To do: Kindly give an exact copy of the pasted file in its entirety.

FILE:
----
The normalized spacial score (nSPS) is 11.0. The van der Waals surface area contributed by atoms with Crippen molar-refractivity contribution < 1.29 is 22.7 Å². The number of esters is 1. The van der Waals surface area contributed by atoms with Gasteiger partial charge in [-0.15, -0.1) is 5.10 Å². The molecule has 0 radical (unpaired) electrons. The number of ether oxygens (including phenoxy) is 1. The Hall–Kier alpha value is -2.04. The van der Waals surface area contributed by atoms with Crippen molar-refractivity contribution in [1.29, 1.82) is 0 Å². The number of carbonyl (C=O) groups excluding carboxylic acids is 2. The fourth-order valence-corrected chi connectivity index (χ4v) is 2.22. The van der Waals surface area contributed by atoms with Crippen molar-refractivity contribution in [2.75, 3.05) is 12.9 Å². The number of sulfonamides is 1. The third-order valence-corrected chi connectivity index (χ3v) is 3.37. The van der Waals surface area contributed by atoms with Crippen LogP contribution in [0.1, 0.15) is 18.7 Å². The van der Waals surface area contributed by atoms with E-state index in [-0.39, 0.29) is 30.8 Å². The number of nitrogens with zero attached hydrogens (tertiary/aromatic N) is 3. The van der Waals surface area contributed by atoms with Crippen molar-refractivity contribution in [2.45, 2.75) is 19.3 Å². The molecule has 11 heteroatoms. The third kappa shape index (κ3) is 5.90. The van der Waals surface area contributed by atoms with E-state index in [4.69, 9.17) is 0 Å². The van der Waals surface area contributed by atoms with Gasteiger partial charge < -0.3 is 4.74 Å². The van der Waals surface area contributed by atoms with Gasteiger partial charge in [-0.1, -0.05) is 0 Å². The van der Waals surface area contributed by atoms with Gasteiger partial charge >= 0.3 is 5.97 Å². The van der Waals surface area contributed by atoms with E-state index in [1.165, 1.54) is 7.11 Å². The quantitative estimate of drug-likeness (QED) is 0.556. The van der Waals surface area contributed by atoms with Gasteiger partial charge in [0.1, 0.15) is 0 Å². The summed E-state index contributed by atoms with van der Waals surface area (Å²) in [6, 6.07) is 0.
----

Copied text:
The normalized spacial score (nSPS) is 11.0. The van der Waals surface area contributed by atoms with Crippen molar-refractivity contribution < 1.29 is 22.7 Å². The number of esters is 1. The van der Waals surface area contributed by atoms with Gasteiger partial charge in [-0.15, -0.1) is 5.10 Å². The molecule has 0 radical (unpaired) electrons. The number of ether oxygens (including phenoxy) is 1. The Hall–Kier alpha value is -2.04. The van der Waals surface area contributed by atoms with Crippen molar-refractivity contribution in [1.29, 1.82) is 0 Å². The number of carbonyl (C=O) groups excluding carboxylic acids is 2. The fourth-order valence-corrected chi connectivity index (χ4v) is 2.22. The van der Waals surface area contributed by atoms with Crippen molar-refractivity contribution in [2.75, 3.05) is 12.9 Å². The number of sulfonamides is 1. The third-order valence-corrected chi connectivity index (χ3v) is 3.37. The van der Waals surface area contributed by atoms with Crippen LogP contribution in [0.1, 0.15) is 18.7 Å². The van der Waals surface area contributed by atoms with E-state index in [-0.39, 0.29) is 30.8 Å². The number of nitrogens with zero attached hydrogens (tertiary/aromatic N) is 3. The van der Waals surface area contributed by atoms with Crippen molar-refractivity contribution in [2.45, 2.75) is 19.3 Å². The molecule has 11 heteroatoms. The third kappa shape index (κ3) is 5.90. The van der Waals surface area contributed by atoms with E-state index in [4.69, 9.17) is 0 Å². The van der Waals surface area contributed by atoms with Gasteiger partial charge < -0.3 is 4.74 Å². The van der Waals surface area contributed by atoms with Gasteiger partial charge in [-0.1, -0.05) is 0 Å². The van der Waals surface area contributed by atoms with Gasteiger partial charge >= 0.3 is 5.97 Å². The van der Waals surface area contributed by atoms with E-state index in [1.165, 1.54) is 7.11 Å². The quantitative estimate of drug-likeness (QED) is 0.556. The van der Waals surface area contributed by atoms with Gasteiger partial charge in [0.1, 0.15) is 0 Å². The summed E-state index contributed by atoms with van der Waals surface area (Å²) in [6, 6.07) is 0.